By Stephanie Zacharek
By Carolina Del Busto
By Amy Nicholson
By Simon Abrams
By Kevin Dilmore
By New Times
By Amy Nicholson
By Amy Nicholson
There's no faulting Tango where technique is concerned. This collaboration between the Spanish writer-director Carlos Saura, the great Italian cinematographer Vittorio Storaro and the Argentine composer Lalo Schifrin is a dazzling fusion of color and composition, movement and music. There's some strong acting, too. But the film, reputedly the most expensive ever made in Argentina, is strangely unmoving, even dull. Saura's technique aestheticizes--and politicizes--most of the passion out of the subject of tango. And that takes some doing.
The central character is a director named Mario Suarez, well if morosely played by Miguel Engel Solà, who is preparing to shoot a film about the dance form in a cavernous Buenos Aires sound stage. At the beginning, he's in misery over the loss of a woman, so he throws himself into his work, actually taking up residence in the studio. One of his investors, a lordly gangster (Juan Luis Galiardo), asks Mario to grant an audition to Elena (Mia Maestro), a young dancer he's in love with. She turns out to be both beautiful and a fine dancer, lands the star part and--well, you can see where the plot is heading.
It may occur to you that there's nothing about this story that needs to be taken all that seriously. There's no reason that it couldn't have unfolded at Warner Bros. back in the '30s, with, say, Warner Baxter as Mario, Bebe Daniels as the woman who left him, Ruby Keeler as the sweet new kid, and maybe George Bancroft as the jealous gangster. Saura himself would probably be the first to tell you that plot is not his film's raison d'étre, anyway. It's just a frame on which to string a series of tango sequences, elaborately choreographed by Juan Carlos Copes (who also plays Mario's choreographer), Ana Maria Steckelman and Carlos Rivarola.
But in that apocryphal '30s Warner musical, the numbers would have been shaped with the object of giving the audience a good time. They would have had buoyancy, sensuality and humor. The dance numbers in Tango are executed to perfection, both by the performers and the filmmakers, but they're sterile. Many of them seem to be conceived to demonstrate that tango is the most formalized genre of pornography in the world--Saura stages a tango menage à trois, and both gay and lesbian numbers--yet there's no erotic force to them. Early on, in a restaurant, we see an older tango master (Copes) and a young woman dance a fine, romantic duet, apropos of nothing in the story. It's shot simply, without all the fussy framing and lighting, and it has a lightness and magic that is missing from most of the other numbers in the film.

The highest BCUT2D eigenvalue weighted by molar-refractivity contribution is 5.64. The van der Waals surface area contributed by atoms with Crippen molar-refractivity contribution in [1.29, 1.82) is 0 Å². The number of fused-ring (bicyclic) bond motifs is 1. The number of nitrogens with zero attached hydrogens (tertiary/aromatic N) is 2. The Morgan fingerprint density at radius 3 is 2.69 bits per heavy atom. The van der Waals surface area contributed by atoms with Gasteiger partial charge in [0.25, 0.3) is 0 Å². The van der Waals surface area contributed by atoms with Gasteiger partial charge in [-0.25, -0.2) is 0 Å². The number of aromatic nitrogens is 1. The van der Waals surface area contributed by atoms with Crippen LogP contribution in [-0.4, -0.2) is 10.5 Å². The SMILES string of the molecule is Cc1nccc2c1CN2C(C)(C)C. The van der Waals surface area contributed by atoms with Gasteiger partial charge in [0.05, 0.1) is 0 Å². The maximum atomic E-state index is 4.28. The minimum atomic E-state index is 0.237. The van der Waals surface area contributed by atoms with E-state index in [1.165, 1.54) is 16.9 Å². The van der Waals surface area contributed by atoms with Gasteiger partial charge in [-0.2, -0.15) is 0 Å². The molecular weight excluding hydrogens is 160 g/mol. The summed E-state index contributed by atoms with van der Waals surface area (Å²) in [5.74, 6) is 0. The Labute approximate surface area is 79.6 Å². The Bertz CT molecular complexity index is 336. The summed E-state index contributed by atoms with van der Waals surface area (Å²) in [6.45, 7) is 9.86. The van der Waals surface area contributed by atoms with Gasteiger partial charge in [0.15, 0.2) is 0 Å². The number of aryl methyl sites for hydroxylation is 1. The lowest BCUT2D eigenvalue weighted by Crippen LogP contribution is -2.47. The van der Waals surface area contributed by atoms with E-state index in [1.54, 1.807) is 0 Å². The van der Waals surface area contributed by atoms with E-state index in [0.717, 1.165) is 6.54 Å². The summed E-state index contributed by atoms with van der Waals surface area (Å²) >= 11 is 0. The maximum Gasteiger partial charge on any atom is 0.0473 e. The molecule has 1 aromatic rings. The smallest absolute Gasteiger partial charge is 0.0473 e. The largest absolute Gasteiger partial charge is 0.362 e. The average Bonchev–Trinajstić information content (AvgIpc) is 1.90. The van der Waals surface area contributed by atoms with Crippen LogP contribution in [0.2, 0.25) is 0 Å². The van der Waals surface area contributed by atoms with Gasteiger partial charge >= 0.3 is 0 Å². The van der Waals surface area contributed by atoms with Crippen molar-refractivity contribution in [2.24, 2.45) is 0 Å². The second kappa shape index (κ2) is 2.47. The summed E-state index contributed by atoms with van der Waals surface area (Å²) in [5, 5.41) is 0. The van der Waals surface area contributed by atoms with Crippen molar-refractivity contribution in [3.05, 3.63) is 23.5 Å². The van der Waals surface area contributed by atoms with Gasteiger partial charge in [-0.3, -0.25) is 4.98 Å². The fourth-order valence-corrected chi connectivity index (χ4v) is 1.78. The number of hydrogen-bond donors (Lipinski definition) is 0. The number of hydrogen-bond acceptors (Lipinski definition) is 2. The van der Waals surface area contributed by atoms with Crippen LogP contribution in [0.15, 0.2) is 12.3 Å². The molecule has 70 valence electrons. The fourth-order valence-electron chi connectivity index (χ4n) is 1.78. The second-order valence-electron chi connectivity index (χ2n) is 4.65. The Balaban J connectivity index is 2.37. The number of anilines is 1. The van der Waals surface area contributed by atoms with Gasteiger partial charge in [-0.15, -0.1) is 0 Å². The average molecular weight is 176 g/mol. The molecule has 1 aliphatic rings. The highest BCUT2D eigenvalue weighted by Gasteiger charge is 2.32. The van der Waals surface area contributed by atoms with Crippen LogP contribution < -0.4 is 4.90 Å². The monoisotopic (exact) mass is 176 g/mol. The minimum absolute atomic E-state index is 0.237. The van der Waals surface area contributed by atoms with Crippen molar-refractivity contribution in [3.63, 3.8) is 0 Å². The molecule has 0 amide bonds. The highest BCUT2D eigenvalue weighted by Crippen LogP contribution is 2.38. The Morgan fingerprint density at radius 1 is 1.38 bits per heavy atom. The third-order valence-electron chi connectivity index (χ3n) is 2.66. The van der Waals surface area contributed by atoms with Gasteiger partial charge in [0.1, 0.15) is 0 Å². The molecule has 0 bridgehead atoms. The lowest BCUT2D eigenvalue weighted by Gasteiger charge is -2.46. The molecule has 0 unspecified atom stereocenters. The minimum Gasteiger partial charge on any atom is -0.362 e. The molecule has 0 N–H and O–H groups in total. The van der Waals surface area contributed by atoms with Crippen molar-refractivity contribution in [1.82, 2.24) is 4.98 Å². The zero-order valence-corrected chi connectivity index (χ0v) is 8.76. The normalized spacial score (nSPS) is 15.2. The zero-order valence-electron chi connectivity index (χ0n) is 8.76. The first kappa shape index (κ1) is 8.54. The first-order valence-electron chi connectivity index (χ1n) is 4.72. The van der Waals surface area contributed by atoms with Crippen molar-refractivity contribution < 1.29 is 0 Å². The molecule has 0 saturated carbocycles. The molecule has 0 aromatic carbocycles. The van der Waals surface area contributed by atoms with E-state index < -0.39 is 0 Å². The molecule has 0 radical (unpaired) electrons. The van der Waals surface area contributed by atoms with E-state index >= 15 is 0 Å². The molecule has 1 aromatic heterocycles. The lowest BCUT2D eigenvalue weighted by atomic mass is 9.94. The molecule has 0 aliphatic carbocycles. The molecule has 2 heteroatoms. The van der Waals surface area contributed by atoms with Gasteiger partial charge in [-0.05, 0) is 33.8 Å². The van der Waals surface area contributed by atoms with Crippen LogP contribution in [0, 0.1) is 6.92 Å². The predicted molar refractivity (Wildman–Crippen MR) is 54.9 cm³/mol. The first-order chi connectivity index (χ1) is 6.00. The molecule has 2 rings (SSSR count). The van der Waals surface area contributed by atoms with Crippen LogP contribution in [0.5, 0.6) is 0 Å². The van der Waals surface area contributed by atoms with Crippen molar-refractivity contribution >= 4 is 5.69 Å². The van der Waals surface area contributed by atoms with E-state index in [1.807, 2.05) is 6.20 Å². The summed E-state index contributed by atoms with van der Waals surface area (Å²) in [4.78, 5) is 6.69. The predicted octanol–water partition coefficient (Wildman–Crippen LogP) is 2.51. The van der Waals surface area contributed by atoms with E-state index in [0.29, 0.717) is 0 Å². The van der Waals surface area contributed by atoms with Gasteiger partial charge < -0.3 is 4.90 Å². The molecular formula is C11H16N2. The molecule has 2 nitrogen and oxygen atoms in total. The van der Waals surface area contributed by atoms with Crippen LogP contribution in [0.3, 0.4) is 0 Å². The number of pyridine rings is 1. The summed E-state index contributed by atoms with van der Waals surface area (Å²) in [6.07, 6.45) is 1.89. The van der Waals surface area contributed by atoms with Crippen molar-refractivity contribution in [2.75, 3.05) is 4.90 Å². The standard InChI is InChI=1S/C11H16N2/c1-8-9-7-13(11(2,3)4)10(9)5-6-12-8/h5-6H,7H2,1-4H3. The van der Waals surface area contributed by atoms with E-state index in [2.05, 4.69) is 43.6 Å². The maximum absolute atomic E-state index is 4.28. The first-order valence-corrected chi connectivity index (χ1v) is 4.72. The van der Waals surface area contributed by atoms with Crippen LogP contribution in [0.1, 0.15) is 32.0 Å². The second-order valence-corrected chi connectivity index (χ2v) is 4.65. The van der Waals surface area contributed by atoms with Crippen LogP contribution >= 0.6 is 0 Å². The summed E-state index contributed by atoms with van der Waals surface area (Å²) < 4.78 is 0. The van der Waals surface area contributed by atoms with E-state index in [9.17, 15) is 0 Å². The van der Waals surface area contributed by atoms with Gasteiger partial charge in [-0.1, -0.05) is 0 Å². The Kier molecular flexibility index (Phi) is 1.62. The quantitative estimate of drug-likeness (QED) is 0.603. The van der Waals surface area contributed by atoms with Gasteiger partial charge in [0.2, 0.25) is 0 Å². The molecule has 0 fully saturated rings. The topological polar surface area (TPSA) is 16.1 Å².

Saura would probably answer the request that he lighten up with a reproach that cheery old Hollywood dance musicals didn't have Argentina's political horror--Perón, the junta and so forth--as their underpinning. Indeed, Saura puts this scold overtly into the film, when his alter ego Mario stages a grim dance number depicting soldiers in the street, mass graves and torture. After watching it, the investors tell Mario that there's no place for such a depressing digression in a musical, and he chides them for trying to erase the ugly past. The whole thing comes across like a pre-emptive strike against critics who will likely raise the same objection to Saura.
But while a political conscience might be used to defend a darkness of tone, it doesn't justify a tone of emotional aridity. Nothing can justify sucking the sexy joy out of tango. After all, if tango has any political significance at all--and there's nothing that says it has to; did anyone make a movie called Polka about the rise of Solidarity?--it's as an expression of freedom and spirit over repression.
Besides, Saura's political pose seems halfhearted. Nor does he even seem all that interested in making us understand tango, or where it fits into Argentine culture. He's most concerned with showing us himself, in the form of Mario, watching tango. From the very beginning, Saura seems intent on preventing us from engaging directly with the material--he only wants us to do it through him. The first shot of the film is a pan across the skyline of Buenos Aires. Then we're inside Mario's apartment, where he's working on the script of his film, which opens with exactly the same shot.
A few scenes later, we're inside the sound stage looking out through an open door, but our view is soon obscured as workmen carry scrims between the door and us. After that, there are virtually no exteriors for the rest of Tango--Saura and Storaro keep us cooped up in their tidy, elegant studio. In the first big duet, we can plainly see the cameras peering over the shoulders of the dancers. Mirrors abound throughout the film, and dialogue from one lover's quarrel recurs, almost verbatim, in a later quarrel between two different characters. These and other touches are probably supposed to get across the artifice, the dualism and the controlled sexual bellicosity that is the nature of tango--there is, alas, no suggestion that there might be some irony inherent in the form--but they more strongly emphasize the self-conciousness of the director.
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